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November 9, 2016

Great Western Main Line modernisation to cost an extra £2.1bn, says NAO report

The cost of modernising the UK’s Great Western Main Line (GWML) is currently estimated to be £5.58bn, an increase of £2.1bn since 2013, in addition to delays in electrification of the route by at least 18-36 months, according to a report by the National Audit Office (NAO).

The cost of modernising the UK’s Great Western Main Line (GWML) is currently estimated to be £5.58bn, an increase of £2.1bn since 2013, in addition to delays in electrification of the route by at least 18-36 months, according to a report by the National Audit Office (NAO).

The cost increases and recent changes in new trains order indicate that programme funds need to be reassessed, along with electrification revisions.

National Audit Office (NAO) published a report on 9 November, highlighting the flaws and failures in the Department for Transport’s (DfT) modernisation of GWML.

The Great Western route has some of the most overcrowded services in England and Wales and has estimated passenger growth of 81% between 2013-14 and 2018-19.

Before 2015, the report stated that the department did not sufficiently plan and manage all projects, which now make-up the Great Western Route Modernisation industry programme. 

"Significant challenges to the timetable still remain and there is more to do to achieve value for money."

In 2015, Network Rail replanned the infrastructure programme after it became clear that costs were increasing and the schedule could not be met.

Electrification between Maidenhead and Cardiff is now expected to cost £2.8bn, which is an increase of £1.2bn (70%) against the estimated cost of the programme in 2014.

The report stated that Network Rail’s 2014 cost estimate was unrealistic and too optimistic about the productivity of new technology.

In addition, it also claimed that Network Rail's underestimated how many bridges needed to rebuild or modify and also the time and costs needed to obtain planning permission, as well as other consents for some works.

Costs were also further increased by failures in its approach to planning and delivering the infrastructure programme. The report estimated that delays in the electrification programme will cost the department up to £330m.

The department plans to vary its order of Intercity Express trains so that they can operate under both diesel and electric power. It will also receive less income from the Great Western franchise between September 2015 and March 2019.

This is because the train operator will bear the costs of providing extra trains and leasing depots, as well as higher running costs from operating diesel trains for longer, while also receiving less revenue from passengers than expected, the report stated.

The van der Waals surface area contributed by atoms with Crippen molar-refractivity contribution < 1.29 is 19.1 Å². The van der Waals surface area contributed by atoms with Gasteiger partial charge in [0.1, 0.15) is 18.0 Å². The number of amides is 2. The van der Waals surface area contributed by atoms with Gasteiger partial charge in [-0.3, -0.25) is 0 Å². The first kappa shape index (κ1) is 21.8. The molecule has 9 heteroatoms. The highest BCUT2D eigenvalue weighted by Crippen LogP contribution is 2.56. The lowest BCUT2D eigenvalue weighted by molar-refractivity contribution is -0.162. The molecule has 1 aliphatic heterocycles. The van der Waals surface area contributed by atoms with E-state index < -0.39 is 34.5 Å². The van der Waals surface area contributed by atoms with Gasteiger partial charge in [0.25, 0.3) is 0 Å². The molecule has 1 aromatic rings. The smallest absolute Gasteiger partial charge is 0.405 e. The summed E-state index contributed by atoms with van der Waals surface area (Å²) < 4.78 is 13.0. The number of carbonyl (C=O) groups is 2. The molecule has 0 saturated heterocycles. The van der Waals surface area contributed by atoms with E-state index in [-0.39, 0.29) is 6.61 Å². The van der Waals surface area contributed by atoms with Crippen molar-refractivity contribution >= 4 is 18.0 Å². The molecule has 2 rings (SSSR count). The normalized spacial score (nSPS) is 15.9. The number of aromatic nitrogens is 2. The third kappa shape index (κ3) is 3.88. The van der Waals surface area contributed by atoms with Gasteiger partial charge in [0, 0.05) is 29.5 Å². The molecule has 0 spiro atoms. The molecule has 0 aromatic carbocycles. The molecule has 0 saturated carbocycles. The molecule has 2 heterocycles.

Some passengers in the north and west of England may have to wait longer, some nine months and up to two years respectively, to see improvements including increased capacity in services because of the delays to the programme. Further delays would be difficult to address and put pressure on the department’s rail franchising programme.

Network Rail has a challenging task to deliver the key benefits from the infrastructure programme, within the current schedule and budget.

Although the schedule for electrification contains some ambitious assumptions, the budget for the electrification programme between London and Cardiff currently has less funding available to manage risks than Network Rail believes it needs.

Some passengers will have to wait longer to see the full benefits of modernisation because of budget constraints.

The department has delayed electrification on some stretches of the route as costs cannot be met within the funding package.

The department currently intends to electrify these sections but not until the next rail investment period, which runs from April 2019 to March 2024.

National Audit Office head Amyas Morse said: “The modernisation of the route has potential to deliver significant benefits for passengers but this is a case study in how not to manage a major programme.

"The department's failure to plan and manage all the projects, which now make-up the Great Western Route Modernisation industry programme in a sufficiently joined up way, combined with weaknesses in Network Rail's management of the infrastructure programme, has led to additional costs for the taxpayer. 

"It is encouraging that since 2015 the department and Network Rail have a better grip and put in place structures to manage the programme in an integrated way. However, significant challenges to the timetable still remain and there is more to do to achieve value for money.” 

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